Meal Plans vs Meal Prep

While meal plans and meal prep both sound very similar, they’re different in the way you think, plan, prepare and enjoy your meals. People have success in reaching their goals and maintaining their lifestyle with both planning and preparing their meals - but what would work best for you? It could depend on how much time you have, how invested you want to be with what you eat, how much variety you want in your diet, and if you’re feeding a family, or just yourself.

What is meal planning?

Meal planning is where you take time and consideration to plan out what meals you want to eat. It can be as simple or as complex as you like - you can plan meals for the week, the fortnight, or even the month. Depending on if you live alone, or if you have a family, you’ll need to plan meals for just yourself or multiple people - it can get complicated when everyone is different in age and appetite! Lastly, your plans can span the entire day, or just one meal; you can plan for breakfast, lunch, dinner, and your snacks, or just dinner by itself.

You can plan your meals with a notepad, diary, whiteboard or your phone/computer
You can plan your meals with a notepad, diary, whiteboard or your phone/computer

Why are meal plans good?

Planning meals is about thinking of future you - what are you going to eat in the future. Because planning means you have to start thinking of the upcoming week, it means you start getting in the groove of being in front, instead of falling behind, on thinks like eating healthy, eating enough and having enough food in the cupboard.

If you’re planning meals, and you’re sticking to your plan, you won’t have to battle with frantic last-minute quests to find something to eat for lunch or dinner. You won’t need to open the fridge and see bare shelves and lapse into some quick take-away or fast food. We’ve all spent countless time debating back and forward (sometimes between ourselves!) about what we can conjure up for dinner, and before you know it, it’s 8 pm and you’re starving. Having a meal plan means you save time, often at the most critical parts of your day (dinner with tired kids, anyone?!).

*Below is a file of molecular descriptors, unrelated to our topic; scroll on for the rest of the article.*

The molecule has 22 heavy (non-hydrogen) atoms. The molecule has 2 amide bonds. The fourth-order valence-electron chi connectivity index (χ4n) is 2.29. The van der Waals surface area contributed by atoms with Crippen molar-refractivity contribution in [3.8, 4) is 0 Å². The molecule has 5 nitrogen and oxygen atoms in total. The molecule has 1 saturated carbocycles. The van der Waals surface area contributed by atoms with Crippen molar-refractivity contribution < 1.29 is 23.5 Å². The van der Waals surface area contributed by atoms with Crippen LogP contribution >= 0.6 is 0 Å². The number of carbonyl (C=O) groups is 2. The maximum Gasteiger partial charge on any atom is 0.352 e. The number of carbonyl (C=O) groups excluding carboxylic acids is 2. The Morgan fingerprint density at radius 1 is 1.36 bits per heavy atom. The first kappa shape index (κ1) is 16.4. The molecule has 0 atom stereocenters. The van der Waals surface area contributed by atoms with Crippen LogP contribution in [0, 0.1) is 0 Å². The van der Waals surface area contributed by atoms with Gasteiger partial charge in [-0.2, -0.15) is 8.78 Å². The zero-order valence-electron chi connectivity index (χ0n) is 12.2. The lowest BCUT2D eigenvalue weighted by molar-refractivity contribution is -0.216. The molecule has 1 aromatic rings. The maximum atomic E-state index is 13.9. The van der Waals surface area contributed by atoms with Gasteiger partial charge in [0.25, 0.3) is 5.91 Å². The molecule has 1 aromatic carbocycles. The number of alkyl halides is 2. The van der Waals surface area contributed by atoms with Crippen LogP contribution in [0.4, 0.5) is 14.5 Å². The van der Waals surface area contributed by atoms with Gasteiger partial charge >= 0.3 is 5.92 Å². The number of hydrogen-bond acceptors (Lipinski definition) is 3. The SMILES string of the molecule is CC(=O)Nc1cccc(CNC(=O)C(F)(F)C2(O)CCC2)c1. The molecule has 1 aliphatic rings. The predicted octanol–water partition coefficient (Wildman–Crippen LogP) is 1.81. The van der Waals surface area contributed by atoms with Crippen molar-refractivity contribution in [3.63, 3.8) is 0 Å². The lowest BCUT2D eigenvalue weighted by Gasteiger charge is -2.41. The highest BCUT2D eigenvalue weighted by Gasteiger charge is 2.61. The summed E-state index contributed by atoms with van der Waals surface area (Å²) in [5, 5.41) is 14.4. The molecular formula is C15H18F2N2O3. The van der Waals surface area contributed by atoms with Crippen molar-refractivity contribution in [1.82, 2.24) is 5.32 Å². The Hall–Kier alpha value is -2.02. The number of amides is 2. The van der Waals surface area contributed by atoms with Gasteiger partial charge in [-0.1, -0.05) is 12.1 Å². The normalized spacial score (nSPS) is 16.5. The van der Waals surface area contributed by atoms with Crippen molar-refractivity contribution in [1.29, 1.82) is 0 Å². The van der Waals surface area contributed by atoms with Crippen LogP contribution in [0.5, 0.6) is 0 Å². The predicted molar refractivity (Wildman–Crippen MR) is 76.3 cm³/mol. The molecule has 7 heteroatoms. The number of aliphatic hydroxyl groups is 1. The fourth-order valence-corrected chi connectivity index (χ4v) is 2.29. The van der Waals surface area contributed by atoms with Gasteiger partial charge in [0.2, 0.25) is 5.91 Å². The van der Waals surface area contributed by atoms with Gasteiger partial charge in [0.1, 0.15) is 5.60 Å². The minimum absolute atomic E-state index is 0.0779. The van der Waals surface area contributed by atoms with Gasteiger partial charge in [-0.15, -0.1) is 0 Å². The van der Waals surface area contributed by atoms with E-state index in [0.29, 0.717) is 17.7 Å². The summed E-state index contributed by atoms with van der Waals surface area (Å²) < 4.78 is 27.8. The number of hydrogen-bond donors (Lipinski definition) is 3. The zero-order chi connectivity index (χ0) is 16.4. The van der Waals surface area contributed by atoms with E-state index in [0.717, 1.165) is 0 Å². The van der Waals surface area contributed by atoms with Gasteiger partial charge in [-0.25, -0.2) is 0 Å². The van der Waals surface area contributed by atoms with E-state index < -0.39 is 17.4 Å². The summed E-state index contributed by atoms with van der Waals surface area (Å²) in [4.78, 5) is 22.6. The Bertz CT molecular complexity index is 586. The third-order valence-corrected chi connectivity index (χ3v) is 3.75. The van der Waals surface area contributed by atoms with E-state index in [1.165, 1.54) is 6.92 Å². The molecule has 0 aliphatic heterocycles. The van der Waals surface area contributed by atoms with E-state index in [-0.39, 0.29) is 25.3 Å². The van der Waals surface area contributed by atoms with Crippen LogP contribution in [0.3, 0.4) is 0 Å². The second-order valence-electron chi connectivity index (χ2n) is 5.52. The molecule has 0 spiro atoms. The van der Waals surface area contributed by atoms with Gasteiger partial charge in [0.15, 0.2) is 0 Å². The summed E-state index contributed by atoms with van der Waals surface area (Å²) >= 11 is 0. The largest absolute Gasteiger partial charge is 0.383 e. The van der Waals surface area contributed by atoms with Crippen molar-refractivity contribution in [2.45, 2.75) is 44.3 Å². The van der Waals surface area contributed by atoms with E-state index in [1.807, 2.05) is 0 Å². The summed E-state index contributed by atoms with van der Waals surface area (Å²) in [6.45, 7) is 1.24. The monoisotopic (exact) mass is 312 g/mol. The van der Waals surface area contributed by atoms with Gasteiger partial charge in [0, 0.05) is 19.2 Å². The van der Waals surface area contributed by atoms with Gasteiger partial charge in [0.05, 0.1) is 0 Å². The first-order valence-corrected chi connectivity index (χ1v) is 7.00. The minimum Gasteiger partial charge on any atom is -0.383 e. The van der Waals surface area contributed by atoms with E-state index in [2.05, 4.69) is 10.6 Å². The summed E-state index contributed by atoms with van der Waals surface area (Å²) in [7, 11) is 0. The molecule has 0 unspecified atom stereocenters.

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Meal planning means your fridge and shelves will be stocked at the start of the week (usually, or whenever you shop!), and the day before shopping they’ll end up being bare - which is great! A bare fridge, if planned for, means you’re wasting less food and money.

If you don’t have a plan in place, it’s really easy to let your tummy dictate what you’re about to eat - we’ve all had cravings for pizza and burgers. Those cravings are natural and fine, even eating those foods are fine - in moderation! Often, if you don’t have a plan, it’s easy to become a repeat customer at your favourite burger and fries place around the corner from work. Planning, and sticking to what you’ve outlined, reduces that temptation and still ultimately leaves you satisfied and eating what you want - because it’s your plan.

Meal planning for the whole family

Planning meals for yourself is pretty easy, you can just think about what you feel like and bam, you have a plan! When it comes to your family though, things not only get tricky, they get exhausting and take a lot of time. Most of the time, what works best, is not doing a ‘full plan’ but rather have a ‘partial plan’ for your family.

The way you plan, and what you plan to eat, can affect your partner or family.
The way you plan, and what you plan to eat, can affect your partner or family.

With a partial plan, the most basic example is breakfast - kids love having a choice, and it’s not something you really need to think about. Having Weetbix, Cornflakes and Rice Bubbles in the pantry, milk in the fridge with fruit and bread on the bench - nearly everyone is happy. They’re not items you actively need to think about planning out, it’s not exhausting and it keeps the kids (and the bank!) happy.

What is meal prep?

Meal prep is short for ‘meal preparation’, which is all about taking the time to organise and prepare your meals well in advance. You can prepare any of your meals that take time to make - most often this is either lunch or dinner. You can also prepare breakfast and snacks, but often those kinds of meals don’t require a bunch of attention or time. Typically meal prep focuses on one person instead of the whole family, as preparing a week’s worth of meals for 4+ people is a huge amount of work!

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How do you meal prep?

Meal prep requires planning too - just a different kind, with different results. You need to plan to prepare, cook and package what you want to eat, well in advance. Usually people that meal prep (“meal preppers”) do most of their cooking on a Sunday, which usually gives them a long window of time to do a lot of it!